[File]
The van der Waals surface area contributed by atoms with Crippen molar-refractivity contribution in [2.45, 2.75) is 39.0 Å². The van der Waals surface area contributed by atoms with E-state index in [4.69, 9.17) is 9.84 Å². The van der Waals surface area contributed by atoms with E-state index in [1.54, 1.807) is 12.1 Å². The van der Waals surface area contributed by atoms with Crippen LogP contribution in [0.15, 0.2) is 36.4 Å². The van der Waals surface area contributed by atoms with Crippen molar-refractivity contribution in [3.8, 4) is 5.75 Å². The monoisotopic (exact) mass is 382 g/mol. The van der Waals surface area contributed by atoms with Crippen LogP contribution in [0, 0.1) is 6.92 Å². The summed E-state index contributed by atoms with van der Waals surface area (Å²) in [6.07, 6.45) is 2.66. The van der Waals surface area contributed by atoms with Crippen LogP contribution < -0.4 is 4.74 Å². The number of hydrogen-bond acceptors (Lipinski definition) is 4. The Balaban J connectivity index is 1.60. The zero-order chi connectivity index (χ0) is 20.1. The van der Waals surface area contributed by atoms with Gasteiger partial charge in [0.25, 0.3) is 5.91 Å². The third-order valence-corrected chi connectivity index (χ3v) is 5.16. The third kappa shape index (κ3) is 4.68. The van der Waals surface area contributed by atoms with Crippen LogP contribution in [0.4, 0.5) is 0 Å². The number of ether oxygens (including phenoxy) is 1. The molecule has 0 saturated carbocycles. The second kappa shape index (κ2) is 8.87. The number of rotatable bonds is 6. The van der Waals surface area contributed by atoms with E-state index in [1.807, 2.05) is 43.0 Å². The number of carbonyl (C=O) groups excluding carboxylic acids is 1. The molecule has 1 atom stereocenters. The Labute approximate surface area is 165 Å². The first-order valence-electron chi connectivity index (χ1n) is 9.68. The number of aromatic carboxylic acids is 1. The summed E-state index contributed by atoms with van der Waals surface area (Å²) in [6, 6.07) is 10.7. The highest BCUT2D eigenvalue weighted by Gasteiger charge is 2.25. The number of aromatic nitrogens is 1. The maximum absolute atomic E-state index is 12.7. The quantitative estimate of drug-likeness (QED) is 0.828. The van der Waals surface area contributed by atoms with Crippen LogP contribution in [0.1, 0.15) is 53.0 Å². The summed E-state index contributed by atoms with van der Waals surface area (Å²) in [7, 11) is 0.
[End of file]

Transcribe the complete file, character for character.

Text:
The van der Waals surface area contributed by atoms with Crippen molar-refractivity contribution in [2.45, 2.75) is 39.0 Å². The van der Waals surface area contributed by atoms with E-state index in [4.69, 9.17) is 9.84 Å². The van der Waals surface area contributed by atoms with E-state index in [1.54, 1.807) is 12.1 Å². The van der Waals surface area contributed by atoms with Crippen LogP contribution in [0.15, 0.2) is 36.4 Å². The van der Waals surface area contributed by atoms with Crippen molar-refractivity contribution in [3.8, 4) is 5.75 Å². The monoisotopic (exact) mass is 382 g/mol. The van der Waals surface area contributed by atoms with Crippen LogP contribution in [0, 0.1) is 6.92 Å². The summed E-state index contributed by atoms with van der Waals surface area (Å²) in [6.07, 6.45) is 2.66. The van der Waals surface area contributed by atoms with Crippen LogP contribution < -0.4 is 4.74 Å². The number of hydrogen-bond acceptors (Lipinski definition) is 4. The Balaban J connectivity index is 1.60. The zero-order chi connectivity index (χ0) is 20.1. The van der Waals surface area contributed by atoms with Gasteiger partial charge in [0.25, 0.3) is 5.91 Å². The third-order valence-corrected chi connectivity index (χ3v) is 5.16. The third kappa shape index (κ3) is 4.68. The van der Waals surface area contributed by atoms with Crippen LogP contribution in [0.4, 0.5) is 0 Å². The number of ether oxygens (including phenoxy) is 1. The molecule has 0 saturated carbocycles. The second kappa shape index (κ2) is 8.87. The number of rotatable bonds is 6. The van der Waals surface area contributed by atoms with E-state index in [1.807, 2.05) is 43.0 Å². The number of carbonyl (C=O) groups excluding carboxylic acids is 1. The molecule has 1 atom stereocenters. The Labute approximate surface area is 165 Å². The first-order valence-electron chi connectivity index (χ1n) is 9.68. The number of aromatic carboxylic acids is 1. The summed E-state index contributed by atoms with van der Waals surface area (Å²) in [6, 6.07) is 10.7. The highest BCUT2D eigenvalue weighted by Gasteiger charge is 2.25. The number of aromatic nitrogens is 1. The maximum absolute atomic E-state index is 12.7. The quantitative estimate of drug-likeness (QED) is 0.828. The van der Waals surface area contributed by atoms with Crippen LogP contribution in [0.1, 0.15) is 53.0 Å². The summed E-state index contributed by atoms with van der Waals surface area (Å²) in [7, 11) is 0.